Christopher Reid Flock

Artist Statement

I have reified my notion of clay as a physical piece— a basking clay form linked to my malleable processes. Precarious in isolation, momentarily caught in a literal sense of materiality, this figurative gesture, leans into vulnerability. I have reached into “potentiality” and trusted my grip. From that reach I present the chaotic as form. Here, I emulate creative play and the agency of possibility. This provides a visual and auditory context into how and where I am in the present. I see this as a reorientation of the self-conscious— steeped in an appeal to the phenomenal. Because it is phenomenal that I now stand here, in this place l as the next generation of what, where, and why we progress with(in). This line of process made me feel small. Not in a ferocious self-sabotage way, but because this creative act forced me to embrace vulnerability. Vulnerable to change in material, scale, and a general perception of things taken and others discarded. That our minds are capable, especially at a young age, to remove what you need and then discard (or turn away from) the rest I felt important to hit. And as a potter, as a human, this is how and where new ideas form. Above all, clay (land itself) has helped me to be malleable.

View my work


Christopher Reid Flock began a ceramic mentorship with Canadian ceramist Kayo O'Young in 1997 followed by ceramic studies at Sheridan College School of Ceramic Design. In 1999, Flock moved to Japan initiating a self-guided cultural and studio emersion. Returning to Canada in 2009, Flock unpacked the ten years of study through numerous community activities, national and international exhibitions.

In 2014, Flock initiated a world first with Siemens Canada and Mohawk College in CT scanning a 6000BCE Jomon-yaki vessel. Employing traditional clay processes with rapid prototyping he questioned process and cultural engagement from a colonial perspective with historical clay artifact as institutional play thing.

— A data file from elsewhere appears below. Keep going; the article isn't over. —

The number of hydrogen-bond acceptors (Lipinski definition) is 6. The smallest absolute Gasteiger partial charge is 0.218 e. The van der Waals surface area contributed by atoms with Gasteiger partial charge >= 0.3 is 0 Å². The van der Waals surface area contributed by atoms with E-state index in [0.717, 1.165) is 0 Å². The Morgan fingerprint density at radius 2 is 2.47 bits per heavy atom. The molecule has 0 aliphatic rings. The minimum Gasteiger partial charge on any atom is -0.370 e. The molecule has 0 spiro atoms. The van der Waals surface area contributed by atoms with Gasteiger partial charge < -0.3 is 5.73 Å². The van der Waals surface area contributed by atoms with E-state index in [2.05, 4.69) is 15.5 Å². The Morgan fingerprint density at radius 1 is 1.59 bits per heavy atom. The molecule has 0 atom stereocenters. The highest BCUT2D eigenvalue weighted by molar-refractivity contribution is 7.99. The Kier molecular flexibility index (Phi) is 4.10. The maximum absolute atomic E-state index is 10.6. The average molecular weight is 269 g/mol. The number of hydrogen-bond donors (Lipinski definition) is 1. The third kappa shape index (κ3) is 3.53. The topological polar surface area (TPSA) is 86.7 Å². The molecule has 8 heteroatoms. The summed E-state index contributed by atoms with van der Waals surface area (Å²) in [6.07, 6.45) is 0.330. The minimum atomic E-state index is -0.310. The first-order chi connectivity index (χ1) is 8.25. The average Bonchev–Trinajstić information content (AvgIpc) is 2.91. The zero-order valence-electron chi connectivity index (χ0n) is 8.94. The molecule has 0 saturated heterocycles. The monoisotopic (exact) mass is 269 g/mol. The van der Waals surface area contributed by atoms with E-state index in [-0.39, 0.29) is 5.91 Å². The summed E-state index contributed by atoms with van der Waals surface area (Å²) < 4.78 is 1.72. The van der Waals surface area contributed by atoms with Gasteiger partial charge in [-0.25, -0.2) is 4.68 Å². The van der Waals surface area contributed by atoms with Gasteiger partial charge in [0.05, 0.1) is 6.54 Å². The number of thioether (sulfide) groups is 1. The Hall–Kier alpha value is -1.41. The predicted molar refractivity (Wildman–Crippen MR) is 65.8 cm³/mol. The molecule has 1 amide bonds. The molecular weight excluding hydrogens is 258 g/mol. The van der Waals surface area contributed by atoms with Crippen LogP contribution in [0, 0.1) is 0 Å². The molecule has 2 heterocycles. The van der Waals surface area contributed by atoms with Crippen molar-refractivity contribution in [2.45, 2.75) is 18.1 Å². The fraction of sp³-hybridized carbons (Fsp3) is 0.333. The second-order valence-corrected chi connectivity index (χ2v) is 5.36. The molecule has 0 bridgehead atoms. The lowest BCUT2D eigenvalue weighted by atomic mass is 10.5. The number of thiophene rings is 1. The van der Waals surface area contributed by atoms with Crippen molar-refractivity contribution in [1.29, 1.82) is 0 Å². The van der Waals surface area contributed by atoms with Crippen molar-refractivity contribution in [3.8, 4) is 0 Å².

A short-listed candidate for the permanent outdoor ceramic sculpture, Gardiner Museum, Recipient of the 2014 Winifred Shantz Award for Ceramics, the 2015 Founders Award at the Toronto Outdoor Art Exhibition, through the support of three Canada Council for the Arts grants, and an MFA in 2022, Flock continues to push the clay envelope.

His work can be found in international private collections, the Canadian Embassy in Paris, France, the permanent collection at the Yingge Ceramics Museum, Taiwan, the Residence of the Prime Minister of Canada, Permanent collection at the Clay and Glass Gallery Waterloo, Canada, and the Art Gallery of Burlington, Burlington, Canada.


  • Technologie des matériaux céramiques la Maison des métiers d’art de Québec
  • Hamilton Now Art Gallery of Hamilton, 2019
  • Clear as Mud re:sculpt, Gil McElroy, March 28, 2018
  • Pretty Function Hamilton Magazine, Fall 2015
  • Basking Fusion Magazine, Vol. 38, Number 3, 2014
  • Coast to Coast to Coast Art Gallery of Burlington, 2014
  • Earthen Mythology Guerilla, Issue 38, Vol. 10, Winter 2013
  • 260 Fingers and the Philosophy of Ubuntu Ceramics Technical, Issue 36, 2013 pg 16-19
  • Contained Within Fusion Magazine
  • 500 Raku Lark Publications
  • 500 Teapots Vol. 2 Lark Publications